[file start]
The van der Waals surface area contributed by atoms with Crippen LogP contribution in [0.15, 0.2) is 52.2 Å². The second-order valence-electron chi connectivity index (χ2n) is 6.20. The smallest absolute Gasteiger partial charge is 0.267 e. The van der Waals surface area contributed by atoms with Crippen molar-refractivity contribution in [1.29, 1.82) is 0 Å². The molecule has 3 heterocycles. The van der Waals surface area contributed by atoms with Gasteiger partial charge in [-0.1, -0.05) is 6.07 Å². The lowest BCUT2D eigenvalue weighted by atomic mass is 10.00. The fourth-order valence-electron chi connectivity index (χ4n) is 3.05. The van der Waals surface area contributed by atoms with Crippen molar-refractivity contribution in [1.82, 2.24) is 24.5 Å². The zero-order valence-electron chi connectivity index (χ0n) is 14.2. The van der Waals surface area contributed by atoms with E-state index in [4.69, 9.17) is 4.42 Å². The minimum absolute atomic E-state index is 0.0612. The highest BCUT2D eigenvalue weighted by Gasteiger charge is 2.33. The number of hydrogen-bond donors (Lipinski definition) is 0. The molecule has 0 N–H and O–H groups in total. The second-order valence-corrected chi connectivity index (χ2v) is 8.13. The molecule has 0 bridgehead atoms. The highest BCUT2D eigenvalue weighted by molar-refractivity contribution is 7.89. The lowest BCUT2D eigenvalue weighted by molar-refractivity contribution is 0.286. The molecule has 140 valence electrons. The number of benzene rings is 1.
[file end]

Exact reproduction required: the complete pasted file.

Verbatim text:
The van der Waals surface area contributed by atoms with Crippen LogP contribution in [0.15, 0.2) is 52.2 Å². The second-order valence-electron chi connectivity index (χ2n) is 6.20. The smallest absolute Gasteiger partial charge is 0.267 e. The van der Waals surface area contributed by atoms with Crippen molar-refractivity contribution in [1.29, 1.82) is 0 Å². The molecule has 3 heterocycles. The van der Waals surface area contributed by atoms with Gasteiger partial charge in [-0.1, -0.05) is 6.07 Å². The lowest BCUT2D eigenvalue weighted by atomic mass is 10.00. The fourth-order valence-electron chi connectivity index (χ4n) is 3.05. The van der Waals surface area contributed by atoms with Crippen molar-refractivity contribution in [1.82, 2.24) is 24.5 Å². The zero-order valence-electron chi connectivity index (χ0n) is 14.2. The van der Waals surface area contributed by atoms with E-state index in [4.69, 9.17) is 4.42 Å². The minimum absolute atomic E-state index is 0.0612. The highest BCUT2D eigenvalue weighted by Gasteiger charge is 2.33. The number of hydrogen-bond donors (Lipinski definition) is 0. The molecule has 0 N–H and O–H groups in total. The second-order valence-corrected chi connectivity index (χ2v) is 8.13. The molecule has 0 bridgehead atoms. The highest BCUT2D eigenvalue weighted by molar-refractivity contribution is 7.89. The lowest BCUT2D eigenvalue weighted by molar-refractivity contribution is 0.286. The molecule has 140 valence electrons. The number of benzene rings is 1.